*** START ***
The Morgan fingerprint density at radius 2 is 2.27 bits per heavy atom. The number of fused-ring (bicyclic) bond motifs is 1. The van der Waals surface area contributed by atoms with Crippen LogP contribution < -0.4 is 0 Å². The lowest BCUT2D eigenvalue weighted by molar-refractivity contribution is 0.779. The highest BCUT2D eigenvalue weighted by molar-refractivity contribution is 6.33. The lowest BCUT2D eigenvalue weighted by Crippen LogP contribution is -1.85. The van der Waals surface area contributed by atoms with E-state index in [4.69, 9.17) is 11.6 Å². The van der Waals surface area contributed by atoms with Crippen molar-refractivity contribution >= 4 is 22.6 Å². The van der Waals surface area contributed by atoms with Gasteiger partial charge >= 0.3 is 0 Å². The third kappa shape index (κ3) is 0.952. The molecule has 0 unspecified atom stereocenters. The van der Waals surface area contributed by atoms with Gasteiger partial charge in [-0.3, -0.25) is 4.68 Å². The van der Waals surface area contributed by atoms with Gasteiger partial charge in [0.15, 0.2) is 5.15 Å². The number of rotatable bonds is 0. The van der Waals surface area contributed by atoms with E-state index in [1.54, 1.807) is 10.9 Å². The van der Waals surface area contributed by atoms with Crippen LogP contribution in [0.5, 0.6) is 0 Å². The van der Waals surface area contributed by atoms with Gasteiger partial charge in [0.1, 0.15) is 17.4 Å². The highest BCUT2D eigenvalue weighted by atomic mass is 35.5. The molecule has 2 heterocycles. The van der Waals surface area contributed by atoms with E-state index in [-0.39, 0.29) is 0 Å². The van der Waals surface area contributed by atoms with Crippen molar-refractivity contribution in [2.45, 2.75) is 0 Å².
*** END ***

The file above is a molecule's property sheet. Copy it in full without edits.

The Morgan fingerprint density at radius 2 is 2.27 bits per heavy atom. The number of fused-ring (bicyclic) bond motifs is 1. The van der Waals surface area contributed by atoms with Crippen LogP contribution < -0.4 is 0 Å². The lowest BCUT2D eigenvalue weighted by molar-refractivity contribution is 0.779. The highest BCUT2D eigenvalue weighted by molar-refractivity contribution is 6.33. The lowest BCUT2D eigenvalue weighted by Crippen LogP contribution is -1.85. The van der Waals surface area contributed by atoms with E-state index in [4.69, 9.17) is 11.6 Å². The van der Waals surface area contributed by atoms with Crippen molar-refractivity contribution >= 4 is 22.6 Å². The van der Waals surface area contributed by atoms with Gasteiger partial charge >= 0.3 is 0 Å². The third kappa shape index (κ3) is 0.952. The molecule has 0 unspecified atom stereocenters. The van der Waals surface area contributed by atoms with Gasteiger partial charge in [-0.3, -0.25) is 4.68 Å². The van der Waals surface area contributed by atoms with Gasteiger partial charge in [0.15, 0.2) is 5.15 Å². The number of rotatable bonds is 0. The van der Waals surface area contributed by atoms with E-state index in [1.54, 1.807) is 10.9 Å². The van der Waals surface area contributed by atoms with Crippen LogP contribution in [0.5, 0.6) is 0 Å². The van der Waals surface area contributed by atoms with Gasteiger partial charge in [0.1, 0.15) is 17.4 Å². The highest BCUT2D eigenvalue weighted by atomic mass is 35.5. The molecule has 2 heterocycles. The van der Waals surface area contributed by atoms with E-state index in [-0.39, 0.29) is 0 Å². The van der Waals surface area contributed by atoms with Crippen molar-refractivity contribution in [2.45, 2.75) is 0 Å².